Of course, if you have the money to spend and the expertise to spend it wisely, there's nothing better than a good "real" microphone with a pop screen and a microphone stand in front of you. Pay attention to connectivity, though!

4.2. Recording Device

A very good choice, both in terms of quality and usability, is a hand-held audio recorder, for instance by Roland, Tascam or Zoom. They aren’t expensive, and they will serve your recording needs for a long time (I have mine for more than 8 years now, far longer than any computer or cell phone). Despite their built-in pair of stereo microphones, you will still want an external one. Most microphones that require low-voltage external power can be powered by most audio recorders, provided that they can be plugged in. (Note: do not confuse a proper hand-held audio recorder with a voice recorder for office use!) USB microphones will not work.

"Not expensive" is of course relative, so you may prefer to use a recording device that you already have -- like a cell phone, or a tablet computer. How well they do the job depends upon the quality of their audio processing hardware (the analog-to-digital converter), of which, unfortunately, you will hardly be able to get any technical specifications. (I am not an Apple fan, but they have a tradition of caring about audio quality.) Your phone or tablet computer will have come with its own recording app, but you'll probably need one that gives you a better control over the recording process, even if it costs a little money.

Another option is a laptop computer, if it comes without a fan -- unfortunately, few of them do, and then your recording will be troubled by the noise. Their advantage over a phone or tablet is that you can also connect USB microphones, and that you can do all the sound editing you need right on your recording device. Audacity, for instance, is free software with which you can do both the recording and the editing.

Whether phone, tablet or laptop computer, forget their built-in microphones.

A desktop computer can also do the job, but it has some disadvantages. The noise from its fan, unless it is one of the rare really silent ones, will be difficult to deal with. Then, you cannot easily take it to the room that is best suited for recording (see above). And finally, unlike the manufacturers of hi-fi components, computer manufacturers do not put much effort into shielding the audio circuitry from the electronic noise coming in through, or being produced by, the AC power supply -- you can circumvent this problem, though, by using a USB microphone, which has its own built-in analog-to-digital converter.

4.3 Summary and Prices

Studio quality you will only get in a recording studio, but a decent quality that will suffice for many purposes dan be had for relatively little money. Microphone and recording device have to match, which unfortunately is not trivial.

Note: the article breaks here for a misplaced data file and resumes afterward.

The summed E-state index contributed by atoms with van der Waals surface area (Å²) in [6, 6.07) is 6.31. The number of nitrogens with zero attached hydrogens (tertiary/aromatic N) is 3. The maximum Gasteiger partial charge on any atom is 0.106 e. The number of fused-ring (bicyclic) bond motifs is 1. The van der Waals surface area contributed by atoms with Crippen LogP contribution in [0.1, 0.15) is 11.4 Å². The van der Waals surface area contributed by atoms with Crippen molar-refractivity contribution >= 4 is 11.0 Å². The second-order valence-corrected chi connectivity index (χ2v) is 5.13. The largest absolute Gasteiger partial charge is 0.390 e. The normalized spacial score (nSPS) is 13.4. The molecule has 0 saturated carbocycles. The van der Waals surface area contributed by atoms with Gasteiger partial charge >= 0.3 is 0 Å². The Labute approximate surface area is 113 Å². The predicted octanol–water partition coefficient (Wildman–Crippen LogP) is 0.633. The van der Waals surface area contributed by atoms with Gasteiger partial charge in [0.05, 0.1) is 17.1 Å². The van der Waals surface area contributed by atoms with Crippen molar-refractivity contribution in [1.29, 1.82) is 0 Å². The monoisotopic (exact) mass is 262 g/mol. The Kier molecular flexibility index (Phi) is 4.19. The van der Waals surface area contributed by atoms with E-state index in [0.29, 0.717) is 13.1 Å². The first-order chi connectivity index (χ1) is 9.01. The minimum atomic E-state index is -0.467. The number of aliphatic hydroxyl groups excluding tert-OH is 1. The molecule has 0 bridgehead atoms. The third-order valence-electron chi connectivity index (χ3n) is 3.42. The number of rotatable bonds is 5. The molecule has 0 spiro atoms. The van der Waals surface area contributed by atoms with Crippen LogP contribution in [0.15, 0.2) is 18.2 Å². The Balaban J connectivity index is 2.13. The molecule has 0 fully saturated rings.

Currently (April 2017) you can get a “broadcast-grade” Rode Smartlav+ lavalier microphone for about £50, but it only works with devices that can supply the power it needs, for instance iPhones -- it may or may not work with your next phone, or with other devices. Without going for the cheapest, a battery-powered (and thus widely compatible) Audio-Technica ATR-3350 ATR lavalier microphone costs about £25 (I’ve used both and found the Rode to be better, but the Audio-Technica isn't that bad, either). Proper audio recorders can provide power to the microphone, though only the low voltage which, for instance, a lavalier mic needs (you may have to enable the power). A Roland R-05 audio recorder costs about £150, recorders by Zoom and Tascam can be had for less than £100. Note that there are microphones that need a different kind of power supply, with much higher voltage.

Very good USB microphones can be had for less than £150 (for instance Blue Yeti, or Rode NT), but (if not included) you'll also need a microphone stand, a shock mount, and a pop filter. If you use that, for instance, with an MS Surface 3 (fan-less, about £650 including keyboard and pen), you have a perfect little portable recording studio.

And there also is a large choice of dynamic microphones with XLR connectors, from really cheap to quite expensive, which may need a power supply or a sound mixer to work, and there are dynamic microphones which do not but also mostly come with XLR. There are XLR to 3.5mm adapters, which may or may not work with a particular microphone/recorder combination. Just do a little research before you buy, and I'm sure you'll find something that suits you, for an acceptable price.

5. How to Record

Depending on the device and software that you use there can be different settings to make, but these two are essential: volume and file saving format.

5.1 Volume

For volume, you can use the easy way out and, if this option is provided, choose "automatic gain control." This way, you cannot do much wrong, but you're not doing it perfectly right, either -- your recording loses expression and emotional depth that comes from speaking some words louder or softer. Still, if you find it difficult to keep the volume of your voice steady and in the appropriate loudness range, or if technical correctness is more important than artistic expression, automatic gain control can be useful, and you can disregard the following paragraphs.